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EKZ Fashion Line

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Casual Dress Commenorating World Cup 2010

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Omakaa Fashion Line

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Arm Kandy (i.e. Handbag)

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Designer Kiki

Sunday Craft Sale at the Lagos Yacht Club

2:50 pm

January 30, 2010

Sunday at the Yacht Club  here is so relaxing.  Usually ,I see the Yacht Club only from the water as we cruise by on our way to the beach.  Today there is a craft sale at the yacht club.  The Yacht Club sits out on a peninsula of land that gets a marvelous breeze.  So a friend and I took the opportunity to browse the sale and have refreshments at the water edge.  A very nice way to chill on a Sunday afternoon.

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Fabrics and Nike

2:48 pm

January 23, 2010

 I had the privilege of attending a fabric dying session with Nike of Nike Gallery. I once before wrote of Nike (see     ).  Nike has spent her career teaching native Africans the art of batik so that this art is never lost.  Nike recently moved her gallery from her home to a new building that she designed and built at the second roundabout in Lekki.  It is a huge 4 storey building where she can showcase her art and art of her peers.  It was inspiring to just browse the building.  Then it was out the back door to a large patio that had been set up with tables and pots of dye. Today Nike was going to teach us how to tie dye cloth (handkerchief, t-shirt and fabric). All the while she has 2 film crews following her around.  One crew is from the USA doing a show for PBS.  The other crew is Africa Magic, a local cable channel that showcases native TV shows and projects. 

 

We started with 2 handkerchiefs’ each.  Nike demonstrated several ways to fold the squares to get a desired shape or pattern, adding a rubber band or two.  Then she dipped it into the dye pots and viola! What beautiful squares she had.  Nike made it look so easy.  So it was our turn.  Here you have 25 people trying to be as creative as Nike and it was comedy.  Some had more dye on them than on the handkerchief.  Mine turned out a bit pastel which means I should have left them in the dye longer to soak in more color. We hung them to dry on the fence and it was onto the t-shirts.  I used a razor blade fold to make mine and it turned out surprisingly well.  I attempted a second shirt for Rocky using pleats and rubber bands.  It looked black, then brown as it dried.  I was going for navy or a deep indigo color.  The next day I washed it in woollight and it turned indigo just as I wanted.  This took us about 3 hours!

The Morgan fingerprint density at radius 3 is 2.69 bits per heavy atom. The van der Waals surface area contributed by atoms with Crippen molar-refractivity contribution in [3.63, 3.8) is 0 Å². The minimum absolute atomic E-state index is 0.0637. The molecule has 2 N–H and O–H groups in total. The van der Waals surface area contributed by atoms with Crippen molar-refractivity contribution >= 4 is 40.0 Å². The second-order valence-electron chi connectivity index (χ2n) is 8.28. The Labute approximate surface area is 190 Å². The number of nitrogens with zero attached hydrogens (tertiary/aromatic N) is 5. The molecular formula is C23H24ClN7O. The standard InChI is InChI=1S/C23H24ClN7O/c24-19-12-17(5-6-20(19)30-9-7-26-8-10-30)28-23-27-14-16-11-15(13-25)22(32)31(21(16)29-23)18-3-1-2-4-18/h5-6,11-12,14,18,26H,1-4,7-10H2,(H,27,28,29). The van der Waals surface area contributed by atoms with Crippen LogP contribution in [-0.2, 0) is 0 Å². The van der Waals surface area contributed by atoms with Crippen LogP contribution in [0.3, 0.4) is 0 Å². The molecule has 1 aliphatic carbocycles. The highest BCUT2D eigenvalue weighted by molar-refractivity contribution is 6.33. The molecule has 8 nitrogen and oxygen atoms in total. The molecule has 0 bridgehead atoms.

Photo-0037 You can see the dye pots and a hankerchief; Nike is in the blue and she had several of her artists assisting her.

Photo-0039 Some of our creations

Photo-0042 A batik Nike made.

 DSCN3156 My new tie dye t-shirt!

It was lunch break before we would learn about batik.  Nike teaches batik with wax as well as batik with cassava paste. You need 100% cotton material that has been washed and dried. The wax (paraffin or bees wax) is melted and kept warming over a low flame.  You then dip in a pointy foam cone and draw on the fabric.  The wax, if is properly warm, soaks into the fabric front and back.  When you have completed covering your fabric in wax of your design you then dip it in the dye(s) of your choice.  Then you let the fabric dry.  Once dry you boil it in a large pot to remove all the wax.  Your fabric is white where the wax was and you have beautifully designed piece of fabric.  We were able to paint with wax only a small piece of fabric.  To do a large table cloth takes about 5 days to complete.   Batik with cassava paste is done quite differently.  Cassava flour is made into a paste (similar to a runny oatmeal).  Using a birds feather, you dip it in the paste and paint your design on fabric.  You then let it dry.  Then for less than a minute you dip it in indigo dye. You then spread it out to dry.  If stays in the dye longer than a minute the paste becomes too soft and comes off, ruining your design.  So to get the color you want, you let the fabric dry and then dip it again (always less than a minute) repeating as many times as necessary to get the right color.  With cassava paste your design is only on one side of the fabric as the paste lies on top the fabric and does not soak into the other side.

 

After this venture, I have great respect for the batik artists! And appreciate the time it takes to make the lovely African tablecloths that I have.